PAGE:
OIG Issues Fraud Alert on Physician-Owned Medical Device Manufacturers

A fraud alert concerning doctor owned medical device distributors was issued March 26, by the U.S. Department of Health and Human Services Office of the Inspector General (DHHS-OIG), bringing increased scrutiny for the doctor owned businesses. 

The alert (PDF) focused on physician owned distributors (PODs) selling medical devices that were ordered by the physicians themselves for use in procedures they perform on their own patients at hospitals.

The OIG called PODs “inherently suspect under the anti-kickback statute” with dubious circumstances surrounding the business transactions and patient referrals from which they benefit.

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These arrangements result in increased profits for the doctors and often involve profit sharing with the hospitals or ambulatory surgical centers where the procedures are conducted. The anti-kickback statute aims to protect patients from medical referrals by healthcare professionals solely based on the influence of financial incentives.

Such kick-backs result in the corruption of medical judgment, over utilization of a particular medical device, increased costs to the federal health care programs and beneficiaries and unfair competition, the OIG warns.

The incentives would cause doctors to “perform more procedures than are medically necessary” and to use the devices which the physician-owned distributors (PODs) sell, instead of other devices which may be medically necessary or more clinically appropriate.

Disclosure Not Considered Enough

The OIG also warns against merely using a disclosure highlighting doctor financial interest in the POD. A disclosure of this nature is often part of testimonials by the doctor, citing why the patient should use the facility in the first place. The OIG alert indicates that this does not offer adequate warning or protection for patients against a conflict of interest of this nature, potentially affecting a doctors medical judgment due to a financial influence.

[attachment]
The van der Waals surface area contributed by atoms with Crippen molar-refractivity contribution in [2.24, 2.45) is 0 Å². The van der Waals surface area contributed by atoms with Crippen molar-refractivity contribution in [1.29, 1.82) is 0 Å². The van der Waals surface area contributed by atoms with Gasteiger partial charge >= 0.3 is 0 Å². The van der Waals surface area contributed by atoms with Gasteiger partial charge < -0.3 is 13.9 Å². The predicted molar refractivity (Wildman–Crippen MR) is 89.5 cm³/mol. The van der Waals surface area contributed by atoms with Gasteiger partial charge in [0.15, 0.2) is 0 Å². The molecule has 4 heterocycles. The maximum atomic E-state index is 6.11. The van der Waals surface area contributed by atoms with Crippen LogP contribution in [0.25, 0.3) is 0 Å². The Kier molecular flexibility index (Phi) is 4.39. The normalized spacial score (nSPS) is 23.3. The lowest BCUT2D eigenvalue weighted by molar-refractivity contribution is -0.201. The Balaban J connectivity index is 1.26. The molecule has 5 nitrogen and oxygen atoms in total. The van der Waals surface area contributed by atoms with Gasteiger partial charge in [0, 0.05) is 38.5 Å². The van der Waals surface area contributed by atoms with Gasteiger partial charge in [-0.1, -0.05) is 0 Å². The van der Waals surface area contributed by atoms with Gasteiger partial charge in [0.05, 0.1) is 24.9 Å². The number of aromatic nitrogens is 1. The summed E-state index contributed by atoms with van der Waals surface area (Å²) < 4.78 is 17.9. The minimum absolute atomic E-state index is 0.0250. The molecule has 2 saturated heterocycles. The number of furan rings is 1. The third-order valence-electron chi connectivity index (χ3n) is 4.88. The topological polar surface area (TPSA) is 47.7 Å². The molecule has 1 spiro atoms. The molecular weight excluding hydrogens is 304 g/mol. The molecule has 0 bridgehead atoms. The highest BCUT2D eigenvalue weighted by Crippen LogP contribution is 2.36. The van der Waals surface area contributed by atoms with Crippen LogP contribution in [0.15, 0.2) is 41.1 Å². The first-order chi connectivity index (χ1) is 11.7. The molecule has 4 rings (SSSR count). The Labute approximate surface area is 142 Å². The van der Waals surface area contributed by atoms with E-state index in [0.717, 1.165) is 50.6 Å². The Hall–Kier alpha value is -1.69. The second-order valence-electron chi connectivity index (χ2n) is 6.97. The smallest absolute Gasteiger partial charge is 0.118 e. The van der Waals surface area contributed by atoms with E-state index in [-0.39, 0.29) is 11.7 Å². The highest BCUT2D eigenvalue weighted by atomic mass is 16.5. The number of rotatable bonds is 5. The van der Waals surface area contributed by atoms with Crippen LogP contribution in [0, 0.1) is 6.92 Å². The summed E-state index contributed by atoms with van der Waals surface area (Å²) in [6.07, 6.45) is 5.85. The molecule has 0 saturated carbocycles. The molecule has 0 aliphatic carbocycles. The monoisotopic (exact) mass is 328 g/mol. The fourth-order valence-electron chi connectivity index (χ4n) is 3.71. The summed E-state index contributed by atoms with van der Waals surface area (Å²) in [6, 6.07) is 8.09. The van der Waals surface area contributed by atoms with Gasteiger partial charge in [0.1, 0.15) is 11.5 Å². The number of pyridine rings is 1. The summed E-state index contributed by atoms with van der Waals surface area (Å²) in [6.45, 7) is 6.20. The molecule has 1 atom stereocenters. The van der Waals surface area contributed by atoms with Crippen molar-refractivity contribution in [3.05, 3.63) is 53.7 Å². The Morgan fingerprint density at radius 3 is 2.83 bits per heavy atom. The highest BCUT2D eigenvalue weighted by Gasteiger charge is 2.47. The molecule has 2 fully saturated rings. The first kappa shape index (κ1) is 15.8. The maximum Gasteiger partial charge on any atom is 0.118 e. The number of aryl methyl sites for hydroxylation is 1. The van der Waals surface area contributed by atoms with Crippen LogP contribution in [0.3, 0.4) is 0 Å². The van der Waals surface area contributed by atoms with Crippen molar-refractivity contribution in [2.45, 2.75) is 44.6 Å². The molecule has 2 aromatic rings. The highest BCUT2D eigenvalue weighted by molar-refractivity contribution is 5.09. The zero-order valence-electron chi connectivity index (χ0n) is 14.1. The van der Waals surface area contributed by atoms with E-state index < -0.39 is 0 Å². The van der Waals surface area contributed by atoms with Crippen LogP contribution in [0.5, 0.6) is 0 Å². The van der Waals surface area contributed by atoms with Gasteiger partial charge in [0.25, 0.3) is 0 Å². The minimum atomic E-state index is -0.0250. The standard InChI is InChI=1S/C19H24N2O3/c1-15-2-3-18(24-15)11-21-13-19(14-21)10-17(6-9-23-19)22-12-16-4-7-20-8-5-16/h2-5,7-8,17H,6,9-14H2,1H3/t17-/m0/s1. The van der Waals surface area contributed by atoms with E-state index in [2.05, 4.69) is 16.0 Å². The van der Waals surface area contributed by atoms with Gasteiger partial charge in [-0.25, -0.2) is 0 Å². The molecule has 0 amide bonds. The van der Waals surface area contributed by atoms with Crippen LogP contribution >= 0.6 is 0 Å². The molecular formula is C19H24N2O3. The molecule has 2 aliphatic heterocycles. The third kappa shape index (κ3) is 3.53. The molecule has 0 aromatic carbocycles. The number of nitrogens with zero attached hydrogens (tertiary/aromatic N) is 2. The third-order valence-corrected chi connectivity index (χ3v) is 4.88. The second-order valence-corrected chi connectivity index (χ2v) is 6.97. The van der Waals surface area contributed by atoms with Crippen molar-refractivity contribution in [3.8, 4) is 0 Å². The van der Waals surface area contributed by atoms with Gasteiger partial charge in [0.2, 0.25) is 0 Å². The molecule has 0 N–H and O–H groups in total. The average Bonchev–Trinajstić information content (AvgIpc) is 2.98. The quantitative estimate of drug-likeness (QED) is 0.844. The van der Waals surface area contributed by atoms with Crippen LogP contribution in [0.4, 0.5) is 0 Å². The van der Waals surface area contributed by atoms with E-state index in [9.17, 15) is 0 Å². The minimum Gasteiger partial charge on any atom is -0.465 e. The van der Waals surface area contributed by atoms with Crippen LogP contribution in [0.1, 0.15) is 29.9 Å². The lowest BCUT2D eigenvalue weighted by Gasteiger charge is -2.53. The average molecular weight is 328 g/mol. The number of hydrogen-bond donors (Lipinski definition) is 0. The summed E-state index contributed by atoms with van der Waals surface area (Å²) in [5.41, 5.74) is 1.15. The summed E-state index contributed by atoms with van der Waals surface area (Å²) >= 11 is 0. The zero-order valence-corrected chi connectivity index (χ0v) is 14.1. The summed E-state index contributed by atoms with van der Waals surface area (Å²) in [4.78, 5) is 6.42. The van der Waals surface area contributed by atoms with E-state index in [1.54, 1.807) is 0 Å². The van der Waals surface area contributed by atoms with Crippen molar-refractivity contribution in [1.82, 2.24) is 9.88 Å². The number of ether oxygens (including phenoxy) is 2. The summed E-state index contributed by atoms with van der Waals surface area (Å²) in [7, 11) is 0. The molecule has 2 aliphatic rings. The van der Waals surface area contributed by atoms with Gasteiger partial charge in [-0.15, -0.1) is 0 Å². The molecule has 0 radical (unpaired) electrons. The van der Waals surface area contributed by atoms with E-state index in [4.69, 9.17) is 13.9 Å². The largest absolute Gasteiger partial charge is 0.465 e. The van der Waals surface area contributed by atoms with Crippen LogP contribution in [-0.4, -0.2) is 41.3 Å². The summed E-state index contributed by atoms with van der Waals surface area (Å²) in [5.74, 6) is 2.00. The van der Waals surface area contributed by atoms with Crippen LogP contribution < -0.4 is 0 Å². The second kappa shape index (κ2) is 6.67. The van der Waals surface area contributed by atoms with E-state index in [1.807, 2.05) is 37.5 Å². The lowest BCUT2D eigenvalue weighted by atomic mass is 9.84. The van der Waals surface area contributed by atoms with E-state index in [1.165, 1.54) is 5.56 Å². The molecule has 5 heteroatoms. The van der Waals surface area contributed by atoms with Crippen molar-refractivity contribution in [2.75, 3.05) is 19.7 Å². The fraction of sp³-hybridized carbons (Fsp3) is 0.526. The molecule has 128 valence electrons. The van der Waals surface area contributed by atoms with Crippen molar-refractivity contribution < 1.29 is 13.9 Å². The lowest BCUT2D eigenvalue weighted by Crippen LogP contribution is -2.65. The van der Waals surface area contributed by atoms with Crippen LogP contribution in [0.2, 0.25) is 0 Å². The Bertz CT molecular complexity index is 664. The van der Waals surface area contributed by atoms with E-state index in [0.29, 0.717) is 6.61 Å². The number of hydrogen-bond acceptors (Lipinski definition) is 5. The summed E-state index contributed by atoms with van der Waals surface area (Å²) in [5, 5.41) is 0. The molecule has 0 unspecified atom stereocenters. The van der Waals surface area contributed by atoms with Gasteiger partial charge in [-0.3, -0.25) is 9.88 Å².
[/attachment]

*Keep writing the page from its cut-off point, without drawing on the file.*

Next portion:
Other guidance concerning illegal kick-backs has been issued by the OIG, specifically the 1989 special Fraud Alert on Joint Venture Arrangements. While the alert noted it did not wish to “discourage innovation,” it discourages hospitals from using PODs and doctors from joining them.

“The strong potential for improper inducements between and among the physician investors, the entities, device vendors, and device purchasers should be closely scrutinized under the fraud and abuse laws,” said a 2006 OIG letter regarding doctor investments in PODs.

Typically the PODs involved small companies who manufacture orthopedic and spinal device distribution, but can also pertain to other medical device distributors. The discouragement from using PODs may result in boosting business for many of the larger manufacturers, such as Medtronic Inc. or Johnson & Johnson.


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